Salvation can only come from Jesus who is the Freedom-in-love of the Father.  Jesus in His passion, death and resurrection revealed to us the unconditional love and mercy of the Father.  Freely, Jesus gave Himself up to the Law that condemned Him so that He could set us free from the Law.  By His paschal mystery, He poured forth the love of the Father into us through the Holy Spirit.  Salvation is to remember God’s love for us.  Faith in God’s love for us in Jesus is the basis of true freedom from the Law and sin.  It is also the basis for loving oneself and loving our neighbour.

This freedom can be ours however only if we come to hear Jesus who is greater than Solomon and accept Him as the Wisdom and Word of God.   Hearing the message of the gospel, we are invited to repentance, like the Ninevites.  What hinders us from finding freedom in Christ is because we do not give heed to Jesus; the Word of God, unlike the Queen of the South.  Many of us take Jesus for granted.  We are so privileged to have the Word of God, the Eucharist, the Sacrament of Reconciliation and the other Sacraments but we do not make full use of these means to grow in the Spirit.  We do not appreciate Jesus and the means He has bequeathed to the Church.  Like the Jews, we seek self-justification and worse still, turn to other non-Christian sources using New Age means to find salvation and freedom from sin, ignorance and illnesses.  Some of our Catholics have unwittingly fallen into those methods that stress salvation through human effort and the use of dubious psychological techniques masked as Christian spirituality.   Today’s scripture readings make it clear that in Christ alone, we find our true freedom and in Him, we must hold firm and “not submit again to the yoke of slavery!”

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Written by The Most Rev William Goh
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From Peace and Freedom and  “The Anawim Way: Liturgical Meditations”
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We saw in previous readings that although the Lord invites everyone to the banquet, not everyone accepts his call. Once we do accept the Lord, we enter into the fullness of life which the Lord intends for us. One of the best gift of our life in service to the lord is true freedom, about which Paul reflects today in the first reading: “It was for liberty that Christ freed us.”
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This freedom is a gift from God and is not a product of our own self-reliance. It does not come from our obedience to the laws of God. Real freedom come from obedience to the will of God through faith.
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Our freedom is a gift with strings attached: once we accept our freedom we have responsibilities. Once we accept freedom from God we must use it to His greater purpose and not for selfish things. We must use our freedom in the service of others! By free will we shape our lives for the good of God or toward evil things. But is we choose sin; we revoke out freedom and return to the “yoke of sin.”
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What does the story of Jonah mean to you? .
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Here at Peace and Freedom, Jonah teaches us that “we are never all washed up.” As long as there is one breath of life in us we can ask for the All Merciful Lord to forgive us. Just recently, at the bedside of a dying man I think I heard the words of Jonah when my friend used his last breath to say, “Lord, Have Mercy On My Soul.”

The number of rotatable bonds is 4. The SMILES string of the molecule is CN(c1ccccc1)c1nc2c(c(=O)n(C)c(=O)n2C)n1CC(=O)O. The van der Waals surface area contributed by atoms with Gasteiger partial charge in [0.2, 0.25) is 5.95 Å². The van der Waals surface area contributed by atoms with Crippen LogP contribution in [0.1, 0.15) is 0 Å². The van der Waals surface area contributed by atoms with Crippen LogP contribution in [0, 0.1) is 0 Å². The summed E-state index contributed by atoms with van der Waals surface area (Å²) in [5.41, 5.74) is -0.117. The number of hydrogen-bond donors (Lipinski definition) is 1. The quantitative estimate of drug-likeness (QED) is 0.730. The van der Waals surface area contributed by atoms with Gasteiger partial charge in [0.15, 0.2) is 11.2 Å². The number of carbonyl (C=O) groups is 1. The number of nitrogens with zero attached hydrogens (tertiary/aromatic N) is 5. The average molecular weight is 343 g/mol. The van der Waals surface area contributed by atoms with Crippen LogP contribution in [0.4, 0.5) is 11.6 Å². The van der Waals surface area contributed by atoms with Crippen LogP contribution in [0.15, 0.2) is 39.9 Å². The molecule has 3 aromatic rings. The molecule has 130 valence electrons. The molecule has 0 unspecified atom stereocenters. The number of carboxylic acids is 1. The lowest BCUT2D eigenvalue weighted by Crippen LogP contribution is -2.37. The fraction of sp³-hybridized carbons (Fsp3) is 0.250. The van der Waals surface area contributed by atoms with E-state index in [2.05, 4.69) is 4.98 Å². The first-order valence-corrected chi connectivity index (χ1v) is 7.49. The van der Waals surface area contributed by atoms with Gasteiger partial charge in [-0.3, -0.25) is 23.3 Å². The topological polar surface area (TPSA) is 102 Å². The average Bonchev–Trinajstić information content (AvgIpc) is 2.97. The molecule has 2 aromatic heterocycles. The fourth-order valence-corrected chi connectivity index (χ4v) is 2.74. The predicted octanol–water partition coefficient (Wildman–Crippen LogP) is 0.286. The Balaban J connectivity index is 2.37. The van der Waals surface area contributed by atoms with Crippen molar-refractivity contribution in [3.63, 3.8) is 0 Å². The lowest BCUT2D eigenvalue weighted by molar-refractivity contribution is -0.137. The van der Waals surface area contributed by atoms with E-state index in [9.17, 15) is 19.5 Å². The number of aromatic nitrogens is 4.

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John Francis Carey
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The yoke of slavery:
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Photo from “Secrets of the Dead – The Lost Diary of Dr. Livingstone”
Dramatized scene of slave in yoke.
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Clearly no human being would choose for himself “the yoke of slavery….”  So why do we sin?
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What the heck is “The Sign of Jonah”?
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Answer: The phrase “sign of Jonah” was used by Jesus as a typological metaphor for His future crucifixion and resurrection. Jesus answered with this expression when asked by the Pharisees for miraculous proof the He was indeed the Messiah. The Pharisees remained unconvinced of Jesus’ claims about Himself, despite His having just cured a demon-possessed man who was both blind and mute. Shortly after the Pharisees accused Jesus of driving out demons by the power of Satan, they asked Him, “Teacher, we want to see a sign from you.” He answered, “A wicked and adulterous generation asks for a sign! But none will be given it except the sign of the prophet Jonah.
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For as Jonah was three days and three nights in the belly of a huge fish, so the Son of Man will be three days and three nights in the heart of the earth. The men of Nineveh will stand up at the judgment with this generation and condemn it; for they repented at the preaching of Jonah, and now something greater than Jonah is here” (Matthew 12:38-41).
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To fully appreciate the answer the Jesus gave, we must go to the Old Testament book of Jonah. In its first chapter, we read that God commanded the prophet Jonah to go to the city of Nineveh and warn its people that He was going to destroy it for its wickedness. Jonah disobediently ran from the Lord and headed for the city of Tarshish by boat. The Lord then sent a severe storm that caused the crew of the ship to fear for their lives. Jonah was soon thrown overboard and swallowed by a great fish where he remained for “three days and three nights” (Jonah 1:15-17).